Shark Fin Ban in Calif. Survives Latest Fight

     SAN FRANCISCO (CN) – California’s ban on the possession and sale of shark fins does not conflict with federal laws governing interstate commerce and fisheries management, the Ninth Circuit ruled Monday.
     A three-judge panel rejected claims by dozens of Chinese business owners that the state’s Shark Fin Law is preempted by both the Commerce Clause and the Magnuson-Stevens Act, which controls marine fisheries management in the United States.
     In a July 2012 complaint , the Chinatown Neighborhood Association and Asian Americans for Political Advancement said shark fin soup is a cultural delicacy and a centerpiece in Chinese celebrations as a “traditional symbol of respect, honor and appreciation” served at birthdays, weddings and other festivals.
     The law was sponsored by Chinese Assemblyman Paul Fong, and became effective in 2012.
     U.S. District Judge Phyllis Hamilton refused to block the law in 2013, finding that the groups “made no showing that any member of the Legislature intended to ‘target’ Chinese-Americans.”
     A three-judge panel of the Ninth Circuit declined to overturn Hamilton’s ruling.
     In 2014, U.S. District Judge William Orrick ruled that the ban was not written in a way that violates the constitutional rights of Chinese-Americans, and dismissed the case before it could go to trial.
     On Monday, the Ninth Circuit again waded into the controvery and ruled that the shark fin sellers couldn’t identify any real conflict between the ban and the federal government’s authority under the Magnuson-Stevens Act to regulate shark fishing in the “exclusive economic zone” of the United States, an area that extends 200 miles offshore from each coastal state.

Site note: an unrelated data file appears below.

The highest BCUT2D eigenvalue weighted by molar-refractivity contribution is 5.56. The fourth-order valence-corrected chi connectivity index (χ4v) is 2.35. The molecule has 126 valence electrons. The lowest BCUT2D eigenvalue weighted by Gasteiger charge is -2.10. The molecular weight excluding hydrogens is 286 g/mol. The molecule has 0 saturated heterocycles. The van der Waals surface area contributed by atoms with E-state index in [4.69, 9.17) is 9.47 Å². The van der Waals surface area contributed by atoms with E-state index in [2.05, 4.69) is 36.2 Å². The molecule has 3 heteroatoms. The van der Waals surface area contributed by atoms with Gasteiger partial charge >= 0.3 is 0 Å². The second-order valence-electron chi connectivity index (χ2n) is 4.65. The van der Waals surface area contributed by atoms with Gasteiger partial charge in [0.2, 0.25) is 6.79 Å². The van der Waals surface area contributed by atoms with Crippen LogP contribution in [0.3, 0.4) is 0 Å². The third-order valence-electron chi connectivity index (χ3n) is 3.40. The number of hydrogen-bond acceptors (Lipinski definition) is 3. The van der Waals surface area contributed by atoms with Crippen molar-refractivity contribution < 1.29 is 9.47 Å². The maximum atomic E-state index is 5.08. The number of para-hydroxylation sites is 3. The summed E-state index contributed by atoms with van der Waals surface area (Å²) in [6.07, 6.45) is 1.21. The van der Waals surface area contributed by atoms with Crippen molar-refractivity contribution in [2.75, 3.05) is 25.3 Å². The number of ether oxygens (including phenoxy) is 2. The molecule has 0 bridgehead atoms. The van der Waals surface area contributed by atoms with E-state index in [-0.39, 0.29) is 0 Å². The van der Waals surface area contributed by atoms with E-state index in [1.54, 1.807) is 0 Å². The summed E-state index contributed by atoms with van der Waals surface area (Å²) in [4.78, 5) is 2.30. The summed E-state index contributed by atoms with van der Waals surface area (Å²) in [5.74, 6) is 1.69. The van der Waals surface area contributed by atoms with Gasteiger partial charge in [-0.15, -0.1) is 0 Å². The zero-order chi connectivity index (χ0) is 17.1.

“To be sure, the California statute restricts certain economically viable uses for sharks that are lawfully harvested from the EEZ and landed in California. But the MSA does not mandate that a given quantity of sharks be harvested from the EEZ-and even if it did, detached fins are not the only viable use for harvested sharks,” Circuit Judge Andrew D. Hurwitz wrote for the panel, adding, “The plaintiffs point to no ‘clear and manifest’ intent of Congress to preempt regulation such as the shark fin law.”
     At oral argument in March before the same 2013 panel – Hurwitz, along with Circuit Judges John Noonan and Stephen Reinhardt – the sellers had also argued that the ban was invalid under the Commerce Clause of the U.S. Constitution because it limits the flow of shark fins through and outside of California.
     But Hurwitz noted that the sellers could not prove that the ban significantly interferes with interstate commerce.
     “The shark fin law does not interfere with activity that is inherently national or that requires a uniform system of regulation. The purpose of the shark fin law is to conserve state resources, prevent animal cruelty, and protect wildlife and public health. There is, accordingly, no significant interference with interstate commerce,” he wrote.
     While Reinhardt agreed that the sellers’ lawsuit failed to point out actual conflict between the ban and federal law, he said in a partial dissent that the plaintiffs should have been given leave to amend their claim because they could have a plausible claim for relief if they went back and added new facts to the complaint.
     Plaintiff attorney Michael Tenenbaum, who also represented opponents of California’s foie gras ban, was unavailable for comment.
     The Humane Society of the United States, which joined in the fight to keep the shark fin ban in place, hailed the Ninth Circuit’s ruling.
     “The Humane Society of the United States and Humane Society International applaud the court for upholding California’s decisive action on this important animal welfare and conservation measure,” said Ralph Henry, deputy director of HSUS’ animal-protection litigation. “The California law and similar laws recently passed in more than a half dozen other states are critical tools in preventing the loss of millions of sharks each year to the cruel practice of finning.”

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